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Backpacking India: 11 Things You Should Know Before Your First Trip
Are you thinking about traveling to India, but not sure what to expect there? Then you should read on here. In this article I try to answer any questions you might have before your first trip to India.
I have had a love-hate relationship with India for over 15 years: On the one hand, the incredibly diverse country is one of the most exciting travel destinations I have ever been able to visit - and with all the historic cities and wonderful temples probably also one of the most beautiful. On the other hand, the crowds, all the noise and dirt and the rigid bureaucracy can rob me of the last nerve.
It is probably precisely this area of tension that has prompted me to visit India four times - and I can well imagine exploring the country in more detail in the future. With each visit I notice the negative sides less, with each visit I discover more facets that began to interest me more and more.
In the following lines I answer any questions i have before my first trip to india have had. Now my questions are not necessarily your questions. So if you want to know something else, feel free to leave a comment. I will try to answer as soon as possible and may work your question into the text.
1. What can you see in India?
If you are going to India for the first time, I recommend one to you Round trip through Rajasthan. In the north-west Indian desert province you will mainly find opulent palaces and richly decorated havelis (houses of wealthy traders). Rajasthan can also be perfectly combined with a visit to the world-famous Taj Mahal. Here you can find my personal ranking of the most beautiful travel destinations in Rajasthan.
If you like it more tropical and relaxed, then they are Goa beaches a good start or end point. Since there is little to see in small Goa, you should also go on excursions into the wider area. Boat tours through the Kerala backwaters and a visit to the ruined city of Hampi are popular. I also really liked the fishing town of Kochi, the palace of Mysore and the ride on the narrow-gauge railway to Ooty.
You will find another completely different India in the mountainous north of the country. Here you can trace the past in the British hill stations Shimla or Darjeeling, experience Indian spirituality in holy places like Rishikesh or let the mountains work on you in villages like Manali. North India is also a wonderful destination for anyone who enjoys hiking. I especially liked the area around Sikkim.
This is a region with an insider tip character Northeastwho often reminded me of Myanmar more than the rest of India. This area captivates less with great sights than with the exciting culture of the local minorities. If you only have time for a single destination in the corner, then I recommend Cherrapunji with its unique living bridges.
2. How safe is India?
India has a tarnished reputation as a travel destination. Several gruesome gang rapes, which have caused waves around the world, are to blame. How great the danger for tourists actually is and how much the media hype influences the perception is difficult to answer. Women traveling aloneI have met answer questions about their experiences very differently. However, it is certainly not wrong to exercise particular caution.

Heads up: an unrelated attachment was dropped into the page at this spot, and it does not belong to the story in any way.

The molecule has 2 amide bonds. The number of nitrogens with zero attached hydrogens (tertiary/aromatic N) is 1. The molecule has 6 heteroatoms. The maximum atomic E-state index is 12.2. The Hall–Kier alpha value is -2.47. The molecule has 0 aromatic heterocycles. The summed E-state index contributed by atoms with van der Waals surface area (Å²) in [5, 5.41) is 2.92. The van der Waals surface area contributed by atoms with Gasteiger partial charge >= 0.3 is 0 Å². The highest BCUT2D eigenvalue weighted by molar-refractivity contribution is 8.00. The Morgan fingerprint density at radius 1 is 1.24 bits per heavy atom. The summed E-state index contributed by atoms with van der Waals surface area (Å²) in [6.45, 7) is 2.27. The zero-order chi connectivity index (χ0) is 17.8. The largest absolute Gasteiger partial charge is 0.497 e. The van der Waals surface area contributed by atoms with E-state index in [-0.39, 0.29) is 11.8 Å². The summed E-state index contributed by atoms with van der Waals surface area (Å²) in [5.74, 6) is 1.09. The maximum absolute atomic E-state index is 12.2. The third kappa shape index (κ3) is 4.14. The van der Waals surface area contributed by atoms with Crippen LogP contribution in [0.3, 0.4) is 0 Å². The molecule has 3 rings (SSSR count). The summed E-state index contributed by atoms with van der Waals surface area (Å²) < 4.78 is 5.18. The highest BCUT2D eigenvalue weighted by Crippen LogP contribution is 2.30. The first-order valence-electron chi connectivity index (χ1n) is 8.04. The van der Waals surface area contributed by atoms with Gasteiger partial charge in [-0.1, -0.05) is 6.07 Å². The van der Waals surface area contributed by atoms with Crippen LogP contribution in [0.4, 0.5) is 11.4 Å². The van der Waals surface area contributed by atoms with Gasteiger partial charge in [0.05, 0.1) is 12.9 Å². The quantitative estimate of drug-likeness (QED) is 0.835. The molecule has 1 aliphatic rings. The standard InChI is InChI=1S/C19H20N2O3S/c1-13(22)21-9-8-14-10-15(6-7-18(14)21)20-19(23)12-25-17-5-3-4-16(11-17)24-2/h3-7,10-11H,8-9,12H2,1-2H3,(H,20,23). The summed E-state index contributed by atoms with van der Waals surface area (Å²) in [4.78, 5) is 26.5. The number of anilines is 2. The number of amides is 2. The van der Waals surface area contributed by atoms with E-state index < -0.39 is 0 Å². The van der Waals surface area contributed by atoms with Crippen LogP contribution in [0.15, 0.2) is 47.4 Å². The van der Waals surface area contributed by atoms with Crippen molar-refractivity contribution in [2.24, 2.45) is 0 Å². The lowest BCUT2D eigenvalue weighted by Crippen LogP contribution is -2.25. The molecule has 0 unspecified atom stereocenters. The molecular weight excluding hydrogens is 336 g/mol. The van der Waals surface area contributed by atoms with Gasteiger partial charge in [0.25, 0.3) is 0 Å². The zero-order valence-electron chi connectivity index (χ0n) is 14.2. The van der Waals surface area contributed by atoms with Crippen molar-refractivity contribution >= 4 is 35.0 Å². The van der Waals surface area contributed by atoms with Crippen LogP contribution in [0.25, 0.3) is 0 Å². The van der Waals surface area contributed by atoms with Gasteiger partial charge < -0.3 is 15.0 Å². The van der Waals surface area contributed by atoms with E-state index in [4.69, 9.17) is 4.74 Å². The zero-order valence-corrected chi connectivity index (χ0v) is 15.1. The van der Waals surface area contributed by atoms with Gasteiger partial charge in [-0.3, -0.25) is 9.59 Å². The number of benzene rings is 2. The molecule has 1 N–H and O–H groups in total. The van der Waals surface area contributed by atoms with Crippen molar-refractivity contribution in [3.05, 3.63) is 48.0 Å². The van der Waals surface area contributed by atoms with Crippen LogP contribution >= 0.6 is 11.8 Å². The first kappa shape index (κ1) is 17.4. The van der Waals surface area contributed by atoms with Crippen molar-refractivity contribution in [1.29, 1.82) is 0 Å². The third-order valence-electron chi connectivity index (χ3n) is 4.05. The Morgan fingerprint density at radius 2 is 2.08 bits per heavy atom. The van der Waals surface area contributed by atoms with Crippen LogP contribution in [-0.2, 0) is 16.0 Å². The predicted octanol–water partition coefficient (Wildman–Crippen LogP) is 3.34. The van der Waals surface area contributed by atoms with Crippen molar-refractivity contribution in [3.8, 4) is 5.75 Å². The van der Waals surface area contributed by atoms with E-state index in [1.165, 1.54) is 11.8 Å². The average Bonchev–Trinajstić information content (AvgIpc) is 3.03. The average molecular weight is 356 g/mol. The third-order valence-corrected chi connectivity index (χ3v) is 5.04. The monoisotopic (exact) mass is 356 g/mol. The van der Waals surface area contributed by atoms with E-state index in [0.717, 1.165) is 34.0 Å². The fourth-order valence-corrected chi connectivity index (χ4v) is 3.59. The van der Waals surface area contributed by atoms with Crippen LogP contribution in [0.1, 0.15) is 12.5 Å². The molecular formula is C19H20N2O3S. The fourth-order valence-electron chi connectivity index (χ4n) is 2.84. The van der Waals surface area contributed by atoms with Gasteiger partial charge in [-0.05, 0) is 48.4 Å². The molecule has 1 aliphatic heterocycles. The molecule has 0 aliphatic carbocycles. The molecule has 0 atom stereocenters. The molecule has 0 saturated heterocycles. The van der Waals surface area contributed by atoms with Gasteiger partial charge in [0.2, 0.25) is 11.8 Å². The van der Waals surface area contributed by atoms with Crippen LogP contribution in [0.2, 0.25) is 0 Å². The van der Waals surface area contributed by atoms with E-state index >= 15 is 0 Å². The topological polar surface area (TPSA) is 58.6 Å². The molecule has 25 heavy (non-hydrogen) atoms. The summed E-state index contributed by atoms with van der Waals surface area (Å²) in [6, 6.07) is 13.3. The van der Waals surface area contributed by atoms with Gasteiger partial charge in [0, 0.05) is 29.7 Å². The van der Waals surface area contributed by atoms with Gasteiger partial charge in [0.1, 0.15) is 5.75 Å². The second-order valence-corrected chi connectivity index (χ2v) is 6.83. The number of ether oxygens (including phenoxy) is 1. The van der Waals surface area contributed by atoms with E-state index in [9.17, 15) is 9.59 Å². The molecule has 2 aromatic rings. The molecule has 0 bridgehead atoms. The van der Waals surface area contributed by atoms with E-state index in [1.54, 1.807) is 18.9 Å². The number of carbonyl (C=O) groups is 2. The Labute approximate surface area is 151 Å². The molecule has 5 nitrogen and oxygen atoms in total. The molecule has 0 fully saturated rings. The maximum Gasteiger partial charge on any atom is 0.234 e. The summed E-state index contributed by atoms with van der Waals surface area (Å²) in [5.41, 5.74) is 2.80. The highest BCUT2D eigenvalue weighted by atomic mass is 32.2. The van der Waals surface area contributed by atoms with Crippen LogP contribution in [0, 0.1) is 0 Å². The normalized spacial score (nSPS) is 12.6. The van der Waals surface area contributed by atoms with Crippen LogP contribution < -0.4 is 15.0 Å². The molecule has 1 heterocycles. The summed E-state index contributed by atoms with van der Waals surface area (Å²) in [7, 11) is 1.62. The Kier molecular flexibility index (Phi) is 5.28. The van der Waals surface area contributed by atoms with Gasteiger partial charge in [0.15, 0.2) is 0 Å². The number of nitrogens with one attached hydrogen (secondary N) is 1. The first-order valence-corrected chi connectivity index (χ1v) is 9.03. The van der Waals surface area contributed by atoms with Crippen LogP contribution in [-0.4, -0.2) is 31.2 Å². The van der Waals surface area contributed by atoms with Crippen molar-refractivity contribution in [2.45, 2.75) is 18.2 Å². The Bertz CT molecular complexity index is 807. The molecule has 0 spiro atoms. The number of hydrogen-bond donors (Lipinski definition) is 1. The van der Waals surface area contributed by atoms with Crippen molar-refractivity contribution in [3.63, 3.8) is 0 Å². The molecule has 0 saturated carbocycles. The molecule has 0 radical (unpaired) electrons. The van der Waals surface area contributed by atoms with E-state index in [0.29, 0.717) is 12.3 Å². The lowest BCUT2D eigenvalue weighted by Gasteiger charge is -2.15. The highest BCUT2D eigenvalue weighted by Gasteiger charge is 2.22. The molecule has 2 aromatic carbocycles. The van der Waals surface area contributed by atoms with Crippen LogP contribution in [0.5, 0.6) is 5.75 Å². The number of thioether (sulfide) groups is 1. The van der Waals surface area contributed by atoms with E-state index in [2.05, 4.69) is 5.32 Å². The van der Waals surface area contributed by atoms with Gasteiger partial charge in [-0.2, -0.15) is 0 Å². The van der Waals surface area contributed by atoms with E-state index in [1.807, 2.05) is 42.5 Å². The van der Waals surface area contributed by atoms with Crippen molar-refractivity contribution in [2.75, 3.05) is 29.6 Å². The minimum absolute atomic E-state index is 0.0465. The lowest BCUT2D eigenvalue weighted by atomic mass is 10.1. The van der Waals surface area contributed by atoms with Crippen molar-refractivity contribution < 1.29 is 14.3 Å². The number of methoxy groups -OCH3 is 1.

As a man I have myself in the country overall very safe felt. Most of the people I met were friendly and courteous. Although one is often confronted with extreme poverty in India, on all of my trips to India I have never met anyone who told me about thefts or even robberies.
In different regions there are ethnic and religious tensionsthat occasionally degenerate into overt violence. Northeast India and Kashmir in particular should be mentioned here, but rebels are also active in peripheral areas in West Bengal, Bihar and Chhattisgarh. The tourist destinations are usually sufficiently safe.
Probably the greatest danger for travelers comes from traffic. Badly maintained vehicles, the breakneck driving style and the chaotic road conditions are a particular problem here. The infrastructure, which has gotten much better in recent years, enables dangerously high speeds. In the event of an accident it is medical supplies inadequate in many places.
The poor hygiene leads to stomach problems for many travelers. Therefore, it is best to avoid meat and only drink water from sealed bottles (or prepare the water yourself). In India there is also a certain risk of malaria or of getting sick. Consistent mosquito protection is therefore mandatory. See here my comparison of different mosquito sprays.
As a foreigner, you should be prepared for the fact that you will be heavily defrauded in the tourist areas. Tuktuk drivers in particular are known for multiplying the agreed price while driving. I have summarized here why you shouldn't accept that and negotiate hard in such cases.
3. What does a trip to India cost?
India is one of the cheapest travel destinations in the world. As an economical backpacker, you can come along 15 euros per day easy through. However, even a slight increase in the budget leads to a much more pleasant travel experience. In other words: India is so cheap that it is hardly worth saving.
A simple double room can be found practically all over the country from around 10 euros per night. Sometimes even for less. Even luxury accommodations often don't cost much more than 100 euros per night. Note that many accommodations offer guests generous discounts if they do not book through online portals. Therefore, it is best to compare the walk-in prices in the reception with those on booking.com * and Co.